Yah, this probably belongs over in da challenge thread, but do yeh have a sense of why your son went that way, Gern? To me it seems the level of dedication give the lie to the notion that kids won't do activities (whether Scouting or band) which demand a high level of time commitment. In fact, by high school, they seem to relish the activities that demand a high level of commitment.

 

B

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Beavah,

I think band was just something new for him, a new challenge that he's gotten good at. Scouting for him was the thing for him during middle school. He put 100% into it, Philmont, SeaBase, NTeirs, OA, NYLT, staffed NYLT, Okpik, Eagle. After he mastered it, he looked for a new challenge and band was it. I expect him to let band drift away and something new become his passion after he graduates from HS. I don't think it was that scouting didn't meet his needs, it provided well. I just think its silly to expect they continue when the world offer so many other opportunities. Scouting for most is not a life long commitment.

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Because Marching Band is a school function and Scouting is not. Scouting will, in most everyone's eyes, be secondary to school. Schools hold an incredible amount of power over parents and students. So many parents are afraid of the truant officer coming after them if their kid should miss a day of school for some other event. So many parents are afraid their kid won't get into a good college (although there's too many kids going to college, but that's a different rant).

 

As a school function, the Marching band can require students be there for a certain number of practices and events, or get kicked out of band. You local Scout troop can't do that.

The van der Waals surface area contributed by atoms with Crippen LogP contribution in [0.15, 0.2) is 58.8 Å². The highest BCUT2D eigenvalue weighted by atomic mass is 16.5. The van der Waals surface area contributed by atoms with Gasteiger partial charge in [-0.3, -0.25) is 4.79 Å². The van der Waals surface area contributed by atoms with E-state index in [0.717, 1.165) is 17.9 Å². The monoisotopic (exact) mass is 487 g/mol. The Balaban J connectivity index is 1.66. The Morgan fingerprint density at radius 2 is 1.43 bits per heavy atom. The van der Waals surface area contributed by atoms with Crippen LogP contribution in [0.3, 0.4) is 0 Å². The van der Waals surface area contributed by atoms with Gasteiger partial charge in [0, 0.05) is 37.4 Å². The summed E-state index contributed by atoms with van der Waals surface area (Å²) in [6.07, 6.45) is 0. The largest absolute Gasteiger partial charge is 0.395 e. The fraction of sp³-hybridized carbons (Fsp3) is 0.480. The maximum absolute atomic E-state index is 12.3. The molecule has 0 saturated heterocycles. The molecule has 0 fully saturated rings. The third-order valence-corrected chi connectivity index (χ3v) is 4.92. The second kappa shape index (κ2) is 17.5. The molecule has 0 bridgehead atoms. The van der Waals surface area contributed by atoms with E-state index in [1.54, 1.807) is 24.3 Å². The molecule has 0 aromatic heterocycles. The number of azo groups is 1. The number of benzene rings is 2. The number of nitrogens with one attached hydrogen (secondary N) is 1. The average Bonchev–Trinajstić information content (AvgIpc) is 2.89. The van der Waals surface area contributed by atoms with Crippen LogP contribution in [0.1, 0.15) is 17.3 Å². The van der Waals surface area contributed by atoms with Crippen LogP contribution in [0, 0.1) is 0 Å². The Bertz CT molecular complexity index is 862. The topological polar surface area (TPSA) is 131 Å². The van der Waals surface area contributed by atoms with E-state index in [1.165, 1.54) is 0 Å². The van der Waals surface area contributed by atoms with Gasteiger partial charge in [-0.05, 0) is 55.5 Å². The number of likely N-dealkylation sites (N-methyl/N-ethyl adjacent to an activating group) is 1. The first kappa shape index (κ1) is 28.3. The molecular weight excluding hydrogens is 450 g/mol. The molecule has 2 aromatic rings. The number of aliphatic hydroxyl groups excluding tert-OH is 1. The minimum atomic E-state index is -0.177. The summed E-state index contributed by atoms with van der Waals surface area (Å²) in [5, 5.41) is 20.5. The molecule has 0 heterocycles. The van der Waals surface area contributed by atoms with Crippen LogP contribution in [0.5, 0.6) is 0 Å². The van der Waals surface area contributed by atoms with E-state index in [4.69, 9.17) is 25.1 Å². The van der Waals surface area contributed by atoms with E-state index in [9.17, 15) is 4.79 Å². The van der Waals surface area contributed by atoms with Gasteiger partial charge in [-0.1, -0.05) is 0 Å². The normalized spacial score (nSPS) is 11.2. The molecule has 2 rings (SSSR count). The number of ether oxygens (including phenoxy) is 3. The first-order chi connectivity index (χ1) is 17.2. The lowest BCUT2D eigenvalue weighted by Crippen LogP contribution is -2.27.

Marching band meets more often during the week (when in season) than Scouts. The same friends they see daily in school are there, then afterward they walk home together. These same people are at every event, not just a few campouts. This close camaraderie may lead to a Scout preferring marching band over Scouts.

 

I think in general parents fear schools, and have given up too much power and control over their lives.

 

Now, my own son is in marching band. Fortunately it does not conflict with Scout meetings, and usually does not conflict with events, except possibly arriving late on Friday night at a campout because he was playing.

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Eagle - Well said...

"Marching band meets more often during the week (when in season) than Scouts. The same friends they see daily in school are there, then afterward they walk home together. These same people are at every event, not just a few campouts. This close camaraderie may lead to a Scout preferring marching band over Scouts."

 

ABSOLUTELY!

 

On a daily basis, my son sees 1 or 2 fellow Scouts. My other son sees most of his band on a daily basis the whole school year.

 

I don't fear the attendance officer. Of course, most states to have minimum attendance requirements for class credits. Here, if you miss 12 class periods in a semester, the school can refuse to give you course credit for that semester.

 

So if you blow off 1/2 dozen Friday's to go camping in a semester, you're probably on the radar. Blow off Friday and Monday and you're definitely talking to the Principal.